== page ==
“Battle of Trees” is a standout on an album of ambitious, cinematic tracks, featuring an expressive vocal from Tori. The song rightfully reclaims for her the mantle of consummate storyteller that perhaps got lost in the sparkly rock and roll shuffle of the past few years. “As far as style, and that would include harmonic choices and variations, melodies and variation, Tori has used this language since we first worked together,” said Shenale. “What has changed is her intensity, the refinement of this language, centering on the narrative. This , I think, is the driving force behind all of Tori"s music, and on this record for Deutsche Grammophon, she can use all of of her creativity, unbounded and without the restraint of ‘pop’ convention to make a extended multidimensional narrative, dramatic and compelling,and this includes her vocal and piano performances.”
While Night of Hunters never directly references Tori’s previous work there is still plenty of space for bruised heroines, history, art, wacky pronunciation, and man’s relationship to the violence of nature, and there are more than a few winks along the way as Amos tells another story about fallen angels and the devils that push them out of heaven after clipping their wings. I recently spoke with Tori—who was stateside planning an ambitious fall tour in Europe and the US with a quartet for the first time—about this brave new world she’s constructed.
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I know this is probably not going to surprise you, since the 1955 Charles Laughton film The Night of the Hunter is one of my favorite films ever made and you know my penchant for cinema, but I think we need to begin this interview by talking about this film’s influence on you, from Boys for Pele‘s cover to how it may or may not be related to this new album’s title…
Because the story’s set in Ireland, and we made Pele in Ireland, I felt like it was time to start weaving those threads together from 1995. The fact is that yes, I was portraying the grandmother [figure], the older woman with her gun, but as a younger woman… what she possibly would have been like at 30… 32 or whatever, protecting those children from the predatorial, patriarchal authority, whoever it was. Whether that was the face of one man in your life or a group of different people, depending on what we’re talking about. Whether it’s church fathers who have been judgmental against people or if it’s just one person whose had authority and abused their authority in their life.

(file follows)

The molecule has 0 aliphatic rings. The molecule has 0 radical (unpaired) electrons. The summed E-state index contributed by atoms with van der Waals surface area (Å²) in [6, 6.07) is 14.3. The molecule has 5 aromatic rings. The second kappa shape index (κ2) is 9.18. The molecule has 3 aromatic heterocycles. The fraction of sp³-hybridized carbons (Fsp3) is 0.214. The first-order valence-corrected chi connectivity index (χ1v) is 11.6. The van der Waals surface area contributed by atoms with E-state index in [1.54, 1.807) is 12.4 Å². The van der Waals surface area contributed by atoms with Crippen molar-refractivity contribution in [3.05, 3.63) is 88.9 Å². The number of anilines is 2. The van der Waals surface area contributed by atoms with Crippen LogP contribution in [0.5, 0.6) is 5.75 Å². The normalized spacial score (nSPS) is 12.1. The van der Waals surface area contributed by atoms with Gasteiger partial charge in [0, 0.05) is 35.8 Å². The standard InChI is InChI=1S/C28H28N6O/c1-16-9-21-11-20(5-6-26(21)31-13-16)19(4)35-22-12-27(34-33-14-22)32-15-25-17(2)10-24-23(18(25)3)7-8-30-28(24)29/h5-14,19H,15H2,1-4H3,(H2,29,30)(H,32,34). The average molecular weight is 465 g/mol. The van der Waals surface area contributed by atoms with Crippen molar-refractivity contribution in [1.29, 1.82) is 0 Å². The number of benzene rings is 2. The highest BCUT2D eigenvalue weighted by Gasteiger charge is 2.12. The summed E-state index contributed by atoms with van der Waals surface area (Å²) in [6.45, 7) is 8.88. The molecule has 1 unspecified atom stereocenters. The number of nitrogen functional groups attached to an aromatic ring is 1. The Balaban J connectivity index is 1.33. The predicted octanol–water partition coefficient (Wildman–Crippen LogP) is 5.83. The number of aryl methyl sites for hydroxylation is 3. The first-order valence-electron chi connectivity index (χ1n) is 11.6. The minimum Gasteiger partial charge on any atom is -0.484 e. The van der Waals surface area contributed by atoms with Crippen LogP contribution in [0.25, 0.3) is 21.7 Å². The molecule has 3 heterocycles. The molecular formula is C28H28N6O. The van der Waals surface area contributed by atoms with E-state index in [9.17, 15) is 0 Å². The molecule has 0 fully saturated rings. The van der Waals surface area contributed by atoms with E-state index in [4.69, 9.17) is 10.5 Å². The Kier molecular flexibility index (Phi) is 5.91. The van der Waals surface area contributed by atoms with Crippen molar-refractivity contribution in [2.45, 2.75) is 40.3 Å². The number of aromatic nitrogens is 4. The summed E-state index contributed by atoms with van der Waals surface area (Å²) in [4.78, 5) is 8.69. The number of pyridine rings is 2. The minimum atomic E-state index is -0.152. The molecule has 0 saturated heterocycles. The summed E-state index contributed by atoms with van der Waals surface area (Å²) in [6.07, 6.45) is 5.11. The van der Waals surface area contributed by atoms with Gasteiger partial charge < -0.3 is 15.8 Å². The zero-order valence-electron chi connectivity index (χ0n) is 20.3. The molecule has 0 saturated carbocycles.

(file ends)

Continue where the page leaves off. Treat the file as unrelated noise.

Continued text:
It was a choice to mix the real dark force in the record, a force that wanted to invade children’s dreams. Then the Fire Muse goes into that, those details with Tori as the night is closing in all around her. And once Annabelle goes to wake up with her forces, to remember their forces and their power – yes this woman is having her own personal struggle but she needed to look at the macrocosm and what that struggle is, and that there is a bigger issue that is happening in the world and that is that there those are hunting power and to invade children’s dreams. That is probably the core, that snaps Tori out of it and wakes her up to the fact that not only does she have to reclaim her force and empower herself for herself and her own life, but she has a responsibility and wants to do something more important in her life.
// Sound Affects
"The man whose songs were recorded by Johnny Cash, Alan Jackson, Ricky Skaggs, David Allan Coe, The Highwaymen, and countless others succumbs to time’s cruel cue that the only token of permanence we have to offer are the effects of shared moments and memories.READ the article